The Konak (also known as the Government House) is an Ottoman-era building in central Thessaloniki. Originally built in 1891 as the residence (konak) of the governor-general (vali) of the Salonica Vilayet and the seat of the Ottoman authorities, it now houses the Ministry of Macedonia and Thrace.
The Konak was built in 1891 by Italian architect Vitaliano Poselli. The architect chose eclecticism as the main style for the building, which combines elements of various architectural styles such as neoclassicism. It sits on top of the ruins of the imperial palace of the Byzantine Emperor in Thessaloniki, of which some remnants have been found near the building. When it was completed in the late 1890s, it only had three floors. The fourth floor, in neoclassical style, was added in 1955.
In 1907, the building housed the Ottoman School of Law, and in 1911 the Sultan Mehmed V Reshad stayed here during his visit to the city. During the First Balkan War, it was inside this building that the documents of the surrender of Thessaloniki were signed, making Thessaloniki part of the Kingdom of Greece. From 1912 to 1929 the building housed the Governorate-General of Macedonia. During the fire of 1917, the building sustained no damage, despite widespread devastation in the area, which destroyed much of the old city centre.References:
Derbent is the southernmost city in Russia, occupying the narrow gateway between the Caspian Sea and the Caucasus Mountains connecting the Eurasian steppes to the north and the Iranian Plateau to the south. Derbent claims to be the oldest city in Russia with historical documentation dating to the 8th century BCE. Due to its strategic location, over the course of history, the city changed ownership many times, particularly among the Persian, Arab, Mongol, Timurid, Shirvan and Iranian kingdoms.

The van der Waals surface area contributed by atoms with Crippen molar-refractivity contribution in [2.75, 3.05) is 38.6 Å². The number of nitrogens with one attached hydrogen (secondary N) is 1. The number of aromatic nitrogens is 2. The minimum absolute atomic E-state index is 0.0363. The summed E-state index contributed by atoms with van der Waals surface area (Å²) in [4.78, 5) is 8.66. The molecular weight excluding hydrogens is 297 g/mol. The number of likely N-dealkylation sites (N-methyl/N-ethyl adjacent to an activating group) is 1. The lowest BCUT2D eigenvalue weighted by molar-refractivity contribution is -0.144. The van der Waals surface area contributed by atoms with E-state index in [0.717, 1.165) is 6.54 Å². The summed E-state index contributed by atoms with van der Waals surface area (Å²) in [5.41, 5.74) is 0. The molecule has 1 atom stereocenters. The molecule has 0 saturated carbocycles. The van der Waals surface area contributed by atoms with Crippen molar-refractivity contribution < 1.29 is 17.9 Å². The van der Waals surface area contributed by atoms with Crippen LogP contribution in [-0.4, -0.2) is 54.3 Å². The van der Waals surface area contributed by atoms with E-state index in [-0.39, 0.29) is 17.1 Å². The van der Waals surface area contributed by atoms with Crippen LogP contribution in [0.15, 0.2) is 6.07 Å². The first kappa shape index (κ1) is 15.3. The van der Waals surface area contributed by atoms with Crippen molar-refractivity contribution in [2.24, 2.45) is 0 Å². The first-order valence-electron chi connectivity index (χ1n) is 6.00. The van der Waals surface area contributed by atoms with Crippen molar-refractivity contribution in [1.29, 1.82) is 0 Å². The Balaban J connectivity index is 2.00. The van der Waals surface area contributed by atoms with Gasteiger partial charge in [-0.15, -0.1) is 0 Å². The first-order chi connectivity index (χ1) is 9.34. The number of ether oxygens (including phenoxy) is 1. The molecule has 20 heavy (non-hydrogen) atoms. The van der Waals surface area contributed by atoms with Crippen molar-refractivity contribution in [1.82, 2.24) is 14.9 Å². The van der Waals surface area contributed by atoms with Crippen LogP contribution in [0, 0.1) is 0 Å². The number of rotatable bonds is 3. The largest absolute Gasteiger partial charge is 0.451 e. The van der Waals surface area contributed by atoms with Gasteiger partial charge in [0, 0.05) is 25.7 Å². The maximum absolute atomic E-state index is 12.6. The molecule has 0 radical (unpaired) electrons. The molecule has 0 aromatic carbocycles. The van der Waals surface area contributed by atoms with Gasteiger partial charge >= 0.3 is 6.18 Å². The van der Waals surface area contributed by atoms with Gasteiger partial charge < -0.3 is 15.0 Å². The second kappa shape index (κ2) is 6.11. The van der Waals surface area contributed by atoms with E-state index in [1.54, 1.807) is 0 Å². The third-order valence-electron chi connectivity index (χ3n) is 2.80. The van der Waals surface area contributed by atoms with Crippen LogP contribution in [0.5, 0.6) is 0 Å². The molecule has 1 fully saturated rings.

Derbent has archaeological structures over 5,000 years old. As a result of this geographic peculiarity, the city developed between two walls, stretching from the mountains to the sea. These fortifications were continuously employed for a millennium and a half, longer than any other extant fortress in the world.
A traditionally and historically Iranian city, the first intensive settlement in the Derbent area dates from the 8th century BC. The site was intermittently controlled by the Persian monarchs, starting from the 6th century BC. Until the 4th century AD, it was part of Caucasian Albania which was a satrap of the Achaemenid Persian Empire. In the 5th century Derbent functioned as a border fortress and the seat of Sassanid Persians. Because of its strategic position on the northern branch of the Silk Route, the fortress was contested by the Khazars in the course of the Khazar-Arab Wars. In 654, Derbent was captured by the Arabs.
The Sassanid fortress does not exist any more, as the famous Derbent fortress as it stands today was built from the 12th century onward. Derbent became a strong military outpost and harbour of the Sassanid empire. During the 5th and 6th centuries, Derbent also became an important center for spreading the Christian faith in the Caucasus.
The site continued to be of great strategic importance until the 19th century. Today the fortifications consist of two parallel defence walls and Naryn-Kala Citadel. The walls are 3.6km long, stretching from the sea up to the mountains. They were built from stone and had 73 defence towers. 9 out of the 14 original gates remain.
In Naryn-Kala Citadel most of the old buildings, including a palace and a church, are now in ruins. It also holds baths and one of the oldest mosques in the former USSR.
In 2003, UNESCO included the old part of Derbent with traditional buildings in the World Heritage List.